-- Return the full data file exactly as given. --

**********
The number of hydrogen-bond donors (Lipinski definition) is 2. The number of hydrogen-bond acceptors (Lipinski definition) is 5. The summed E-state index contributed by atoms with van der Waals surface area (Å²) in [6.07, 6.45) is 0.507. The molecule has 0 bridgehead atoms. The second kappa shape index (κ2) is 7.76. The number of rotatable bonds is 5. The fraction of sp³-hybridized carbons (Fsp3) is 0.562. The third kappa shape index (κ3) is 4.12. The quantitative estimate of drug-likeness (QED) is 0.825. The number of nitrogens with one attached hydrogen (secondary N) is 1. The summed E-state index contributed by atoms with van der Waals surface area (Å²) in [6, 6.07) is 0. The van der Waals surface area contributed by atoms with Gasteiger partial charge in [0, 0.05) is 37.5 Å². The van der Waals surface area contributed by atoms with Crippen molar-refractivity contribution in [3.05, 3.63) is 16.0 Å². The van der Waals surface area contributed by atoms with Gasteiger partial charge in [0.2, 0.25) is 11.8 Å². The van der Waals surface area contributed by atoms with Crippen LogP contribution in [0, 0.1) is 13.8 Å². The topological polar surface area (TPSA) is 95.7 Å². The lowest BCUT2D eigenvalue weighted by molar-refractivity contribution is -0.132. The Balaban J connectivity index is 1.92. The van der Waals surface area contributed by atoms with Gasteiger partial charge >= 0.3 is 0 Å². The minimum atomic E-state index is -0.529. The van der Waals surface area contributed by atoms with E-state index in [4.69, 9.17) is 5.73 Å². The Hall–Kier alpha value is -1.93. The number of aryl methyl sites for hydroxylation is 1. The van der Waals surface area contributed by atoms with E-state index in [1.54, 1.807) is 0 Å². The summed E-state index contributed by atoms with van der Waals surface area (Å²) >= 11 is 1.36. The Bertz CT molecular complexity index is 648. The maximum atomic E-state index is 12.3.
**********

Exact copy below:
The number of hydrogen-bond donors (Lipinski definition) is 2. The number of hydrogen-bond acceptors (Lipinski definition) is 5. The summed E-state index contributed by atoms with van der Waals surface area (Å²) in [6.07, 6.45) is 0.507. The molecule has 0 bridgehead atoms. The second kappa shape index (κ2) is 7.76. The number of rotatable bonds is 5. The fraction of sp³-hybridized carbons (Fsp3) is 0.562. The third kappa shape index (κ3) is 4.12. The quantitative estimate of drug-likeness (QED) is 0.825. The number of nitrogens with one attached hydrogen (secondary N) is 1. The summed E-state index contributed by atoms with van der Waals surface area (Å²) in [6, 6.07) is 0. The van der Waals surface area contributed by atoms with Gasteiger partial charge in [0, 0.05) is 37.5 Å². The van der Waals surface area contributed by atoms with Crippen molar-refractivity contribution in [3.05, 3.63) is 16.0 Å². The van der Waals surface area contributed by atoms with Gasteiger partial charge in [0.2, 0.25) is 11.8 Å². The van der Waals surface area contributed by atoms with Crippen LogP contribution in [0, 0.1) is 13.8 Å². The topological polar surface area (TPSA) is 95.7 Å². The lowest BCUT2D eigenvalue weighted by molar-refractivity contribution is -0.132. The Balaban J connectivity index is 1.92. The van der Waals surface area contributed by atoms with Gasteiger partial charge >= 0.3 is 0 Å². The minimum atomic E-state index is -0.529. The van der Waals surface area contributed by atoms with E-state index in [4.69, 9.17) is 5.73 Å². The Hall–Kier alpha value is -1.93. The number of aryl methyl sites for hydroxylation is 1. The van der Waals surface area contributed by atoms with E-state index in [1.54, 1.807) is 0 Å². The summed E-state index contributed by atoms with van der Waals surface area (Å²) >= 11 is 1.36. The Bertz CT molecular complexity index is 648. The maximum atomic E-state index is 12.3.